There are some who would argue that I’m reading too much into the shift in dynamic, which has occurred both in the underground hardcore scene and the wider world of independent rock music, from wide-eyed emotional sincerity to ironic distance. Like anything else, they’d say, this is just the function of a metaphorical pendulum swinging from one extreme on the spectrum to the other. Irony’s moment in the sun will pass, they’ll say, and the time for an emphasis on sincerity will come around again. There’s probably some truth to this argument, and I would find it much easier to accept if it weren’t for a lingering feeling I can’t shake–a feeling that we’ve lost something. At the time Friction released "Transit", it was easy for a band to achieve recognition and respect through the sort of sincere expression of emotion embodied by that song. At that time, the opportunity was always there to break with mainstream societal convention and say whatever it was they were thinking. Even if people didn’t agree with it, they respected it, and respected the act of putting it out there. Kids who didn’t want to take advantage of this opportunity as it was provided to them by the scene they were involved in didn’t have to, but the vast majority appreciated and made use of this opportunity as it was provided.

Now, with ironic distance having established a firm hold on the discourse of the hardcore and indie scenes as a whole, those who depart from the mainstream in an effort to find a place where they fit in, where their differences are valued and expression of those differences is encouraged, are presented with a daunting atmosphere that doesn’t seem much more inviting than the mainstream they’ve so recently left behind. If their feelings seem more akin to the province of emo, they are marginalized through the predominant view of those feelings as teenaged, immature, something to be grown out of sooner rather than later. In the final analysis, hardcore and indie rock have become mirror images of the emotional tone embodied by mainstream society. Perhaps it’s our own fear of exposure and abandonment by our peers that keeps this unhealthy situation in place; that would certainly be understandable in light of the typical insecurities and lack of self-esteem that lead people to these underground scenes in the first place. But no matter what the reason, we are all a little bit poorer for it.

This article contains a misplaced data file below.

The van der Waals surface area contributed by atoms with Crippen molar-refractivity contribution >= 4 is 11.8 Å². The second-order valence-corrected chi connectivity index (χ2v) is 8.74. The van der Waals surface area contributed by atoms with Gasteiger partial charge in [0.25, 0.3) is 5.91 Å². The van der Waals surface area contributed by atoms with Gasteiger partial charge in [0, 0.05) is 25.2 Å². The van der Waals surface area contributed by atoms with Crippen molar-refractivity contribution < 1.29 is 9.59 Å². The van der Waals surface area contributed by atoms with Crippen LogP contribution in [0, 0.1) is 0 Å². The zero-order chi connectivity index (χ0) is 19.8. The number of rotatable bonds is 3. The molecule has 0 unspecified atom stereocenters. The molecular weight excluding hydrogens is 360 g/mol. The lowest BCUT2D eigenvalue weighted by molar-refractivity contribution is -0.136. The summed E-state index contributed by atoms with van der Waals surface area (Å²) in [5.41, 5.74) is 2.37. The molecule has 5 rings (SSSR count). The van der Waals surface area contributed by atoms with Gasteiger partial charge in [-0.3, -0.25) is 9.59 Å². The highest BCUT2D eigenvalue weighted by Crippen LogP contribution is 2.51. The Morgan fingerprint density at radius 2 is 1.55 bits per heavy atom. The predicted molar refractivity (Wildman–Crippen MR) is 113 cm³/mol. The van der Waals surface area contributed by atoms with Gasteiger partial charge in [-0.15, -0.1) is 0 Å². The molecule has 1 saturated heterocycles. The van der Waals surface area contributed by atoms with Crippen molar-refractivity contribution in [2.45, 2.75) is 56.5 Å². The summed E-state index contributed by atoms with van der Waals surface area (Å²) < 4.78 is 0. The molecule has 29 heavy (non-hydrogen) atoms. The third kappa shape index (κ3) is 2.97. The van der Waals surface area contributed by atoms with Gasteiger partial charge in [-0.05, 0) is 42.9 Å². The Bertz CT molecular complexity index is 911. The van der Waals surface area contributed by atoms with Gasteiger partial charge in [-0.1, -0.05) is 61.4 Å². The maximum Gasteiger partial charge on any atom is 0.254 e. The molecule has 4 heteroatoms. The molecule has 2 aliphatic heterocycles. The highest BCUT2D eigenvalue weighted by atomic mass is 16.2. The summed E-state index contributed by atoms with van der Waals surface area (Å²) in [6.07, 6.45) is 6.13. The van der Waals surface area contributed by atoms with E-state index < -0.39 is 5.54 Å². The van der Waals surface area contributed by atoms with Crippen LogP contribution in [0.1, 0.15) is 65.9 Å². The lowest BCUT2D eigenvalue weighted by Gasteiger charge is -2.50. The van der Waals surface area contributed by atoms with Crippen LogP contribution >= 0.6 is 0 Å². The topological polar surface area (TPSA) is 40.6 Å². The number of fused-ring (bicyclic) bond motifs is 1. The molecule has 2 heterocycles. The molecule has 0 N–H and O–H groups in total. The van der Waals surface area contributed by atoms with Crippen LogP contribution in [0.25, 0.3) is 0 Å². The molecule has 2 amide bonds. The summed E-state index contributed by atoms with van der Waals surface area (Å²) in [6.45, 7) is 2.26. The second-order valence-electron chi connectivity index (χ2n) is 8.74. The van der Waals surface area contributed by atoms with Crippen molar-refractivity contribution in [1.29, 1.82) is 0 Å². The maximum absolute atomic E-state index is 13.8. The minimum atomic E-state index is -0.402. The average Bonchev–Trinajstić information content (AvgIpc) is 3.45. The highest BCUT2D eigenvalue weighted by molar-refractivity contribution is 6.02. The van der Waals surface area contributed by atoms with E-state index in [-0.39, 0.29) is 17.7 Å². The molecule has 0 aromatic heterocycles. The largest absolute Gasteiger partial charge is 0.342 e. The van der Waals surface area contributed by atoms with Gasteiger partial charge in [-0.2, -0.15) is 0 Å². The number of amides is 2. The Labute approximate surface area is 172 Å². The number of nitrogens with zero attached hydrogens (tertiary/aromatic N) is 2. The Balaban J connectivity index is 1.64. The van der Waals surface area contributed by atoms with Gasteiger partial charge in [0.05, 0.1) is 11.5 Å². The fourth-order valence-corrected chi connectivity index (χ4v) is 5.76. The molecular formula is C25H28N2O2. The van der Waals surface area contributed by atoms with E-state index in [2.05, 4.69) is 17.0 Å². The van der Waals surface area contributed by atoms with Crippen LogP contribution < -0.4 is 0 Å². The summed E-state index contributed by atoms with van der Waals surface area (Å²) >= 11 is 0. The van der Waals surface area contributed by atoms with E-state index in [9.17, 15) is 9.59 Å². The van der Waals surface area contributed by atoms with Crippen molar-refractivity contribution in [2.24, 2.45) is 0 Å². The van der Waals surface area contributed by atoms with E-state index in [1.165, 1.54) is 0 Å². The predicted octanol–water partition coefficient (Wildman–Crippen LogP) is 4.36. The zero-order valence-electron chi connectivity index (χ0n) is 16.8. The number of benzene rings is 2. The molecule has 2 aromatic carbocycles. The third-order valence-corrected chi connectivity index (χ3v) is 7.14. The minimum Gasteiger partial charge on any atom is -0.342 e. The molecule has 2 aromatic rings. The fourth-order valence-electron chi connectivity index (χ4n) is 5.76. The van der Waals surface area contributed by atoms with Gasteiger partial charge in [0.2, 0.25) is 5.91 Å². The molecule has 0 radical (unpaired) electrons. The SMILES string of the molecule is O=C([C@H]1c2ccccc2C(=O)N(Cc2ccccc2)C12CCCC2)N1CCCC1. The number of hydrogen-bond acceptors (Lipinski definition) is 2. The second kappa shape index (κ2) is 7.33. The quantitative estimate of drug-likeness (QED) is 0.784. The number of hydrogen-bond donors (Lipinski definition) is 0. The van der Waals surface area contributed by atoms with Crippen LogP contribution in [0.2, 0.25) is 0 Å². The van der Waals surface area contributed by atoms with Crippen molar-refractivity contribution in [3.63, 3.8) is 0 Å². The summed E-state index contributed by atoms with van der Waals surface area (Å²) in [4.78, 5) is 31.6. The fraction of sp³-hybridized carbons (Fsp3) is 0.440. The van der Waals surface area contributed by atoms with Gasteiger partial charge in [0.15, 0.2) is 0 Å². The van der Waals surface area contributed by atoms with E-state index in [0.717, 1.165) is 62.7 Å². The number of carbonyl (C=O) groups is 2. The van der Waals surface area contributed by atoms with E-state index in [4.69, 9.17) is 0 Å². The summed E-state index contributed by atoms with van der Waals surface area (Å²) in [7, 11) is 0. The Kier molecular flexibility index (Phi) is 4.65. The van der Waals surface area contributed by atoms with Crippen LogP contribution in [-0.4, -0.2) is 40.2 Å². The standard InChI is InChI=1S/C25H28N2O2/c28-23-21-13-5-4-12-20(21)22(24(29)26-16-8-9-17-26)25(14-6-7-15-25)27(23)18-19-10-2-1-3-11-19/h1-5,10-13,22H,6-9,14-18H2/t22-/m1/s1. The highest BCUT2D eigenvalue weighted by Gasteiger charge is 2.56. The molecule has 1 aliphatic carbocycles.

Sorry it took all week for me to make a new post, but I've been working on this one the whole time. It took a few days of writing for a couple hours a day to finish, and when I say "finish" I mean this is still a rough draft. Hopefully the final version will go on to bigger and better things than just this blog, as I'm really proud of the great majority of this piece. Hope you guys can appreciate it, even in this somewhat-unfinished form. I'm just glad I'm done with it. In fact, I'm gonna go get a pizza to celebrate.